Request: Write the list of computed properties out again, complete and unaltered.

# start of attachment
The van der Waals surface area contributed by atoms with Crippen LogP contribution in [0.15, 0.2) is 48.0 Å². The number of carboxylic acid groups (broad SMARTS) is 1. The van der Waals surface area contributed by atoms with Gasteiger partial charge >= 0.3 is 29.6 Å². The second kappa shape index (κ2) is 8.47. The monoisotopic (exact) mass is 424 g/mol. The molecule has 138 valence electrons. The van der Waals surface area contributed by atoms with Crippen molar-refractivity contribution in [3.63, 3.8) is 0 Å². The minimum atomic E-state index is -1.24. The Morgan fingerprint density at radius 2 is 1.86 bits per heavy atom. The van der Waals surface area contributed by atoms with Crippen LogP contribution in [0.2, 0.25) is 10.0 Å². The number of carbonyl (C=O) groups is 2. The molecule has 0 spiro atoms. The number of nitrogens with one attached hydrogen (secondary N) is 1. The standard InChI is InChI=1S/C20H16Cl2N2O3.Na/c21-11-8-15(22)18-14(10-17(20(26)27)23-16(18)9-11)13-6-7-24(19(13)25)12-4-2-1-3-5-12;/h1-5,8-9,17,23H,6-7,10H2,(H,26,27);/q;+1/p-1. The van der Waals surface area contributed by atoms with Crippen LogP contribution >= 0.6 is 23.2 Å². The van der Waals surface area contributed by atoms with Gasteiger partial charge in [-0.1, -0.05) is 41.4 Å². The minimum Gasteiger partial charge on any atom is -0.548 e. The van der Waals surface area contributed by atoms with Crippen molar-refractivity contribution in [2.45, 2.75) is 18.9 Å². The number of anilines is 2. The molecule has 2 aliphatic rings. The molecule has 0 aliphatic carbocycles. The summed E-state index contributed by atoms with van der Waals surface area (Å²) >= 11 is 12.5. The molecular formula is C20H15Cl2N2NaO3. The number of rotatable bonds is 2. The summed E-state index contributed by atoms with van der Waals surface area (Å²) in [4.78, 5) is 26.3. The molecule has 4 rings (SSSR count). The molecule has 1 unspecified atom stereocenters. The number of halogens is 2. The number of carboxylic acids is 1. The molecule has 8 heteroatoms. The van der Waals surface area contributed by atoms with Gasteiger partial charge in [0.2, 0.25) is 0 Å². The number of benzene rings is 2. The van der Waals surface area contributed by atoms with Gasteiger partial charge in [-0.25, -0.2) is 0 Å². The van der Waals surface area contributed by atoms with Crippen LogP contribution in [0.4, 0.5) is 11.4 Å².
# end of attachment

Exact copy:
The van der Waals surface area contributed by atoms with Crippen LogP contribution in [0.15, 0.2) is 48.0 Å². The number of carboxylic acid groups (broad SMARTS) is 1. The van der Waals surface area contributed by atoms with Gasteiger partial charge >= 0.3 is 29.6 Å². The second kappa shape index (κ2) is 8.47. The monoisotopic (exact) mass is 424 g/mol. The molecule has 138 valence electrons. The van der Waals surface area contributed by atoms with Crippen molar-refractivity contribution in [3.63, 3.8) is 0 Å². The minimum atomic E-state index is -1.24. The Morgan fingerprint density at radius 2 is 1.86 bits per heavy atom. The van der Waals surface area contributed by atoms with Crippen LogP contribution in [0.2, 0.25) is 10.0 Å². The number of carbonyl (C=O) groups is 2. The molecule has 0 spiro atoms. The number of nitrogens with one attached hydrogen (secondary N) is 1. The standard InChI is InChI=1S/C20H16Cl2N2O3.Na/c21-11-8-15(22)18-14(10-17(20(26)27)23-16(18)9-11)13-6-7-24(19(13)25)12-4-2-1-3-5-12;/h1-5,8-9,17,23H,6-7,10H2,(H,26,27);/q;+1/p-1. The van der Waals surface area contributed by atoms with Crippen LogP contribution >= 0.6 is 23.2 Å². The van der Waals surface area contributed by atoms with Gasteiger partial charge in [-0.1, -0.05) is 41.4 Å². The minimum Gasteiger partial charge on any atom is -0.548 e. The van der Waals surface area contributed by atoms with Crippen molar-refractivity contribution in [2.45, 2.75) is 18.9 Å². The number of anilines is 2. The molecule has 2 aliphatic rings. The molecule has 0 aliphatic carbocycles. The summed E-state index contributed by atoms with van der Waals surface area (Å²) >= 11 is 12.5. The molecular formula is C20H15Cl2N2NaO3. The number of rotatable bonds is 2. The summed E-state index contributed by atoms with van der Waals surface area (Å²) in [4.78, 5) is 26.3. The molecule has 4 rings (SSSR count). The molecule has 1 unspecified atom stereocenters. The number of halogens is 2. The number of carboxylic acids is 1. The molecule has 8 heteroatoms. The van der Waals surface area contributed by atoms with Gasteiger partial charge in [0.2, 0.25) is 0 Å². The number of benzene rings is 2. The van der Waals surface area contributed by atoms with Gasteiger partial charge in [-0.25, -0.2) is 0 Å². The van der Waals surface area contributed by atoms with Crippen LogP contribution in [0.4, 0.5) is 11.4 Å².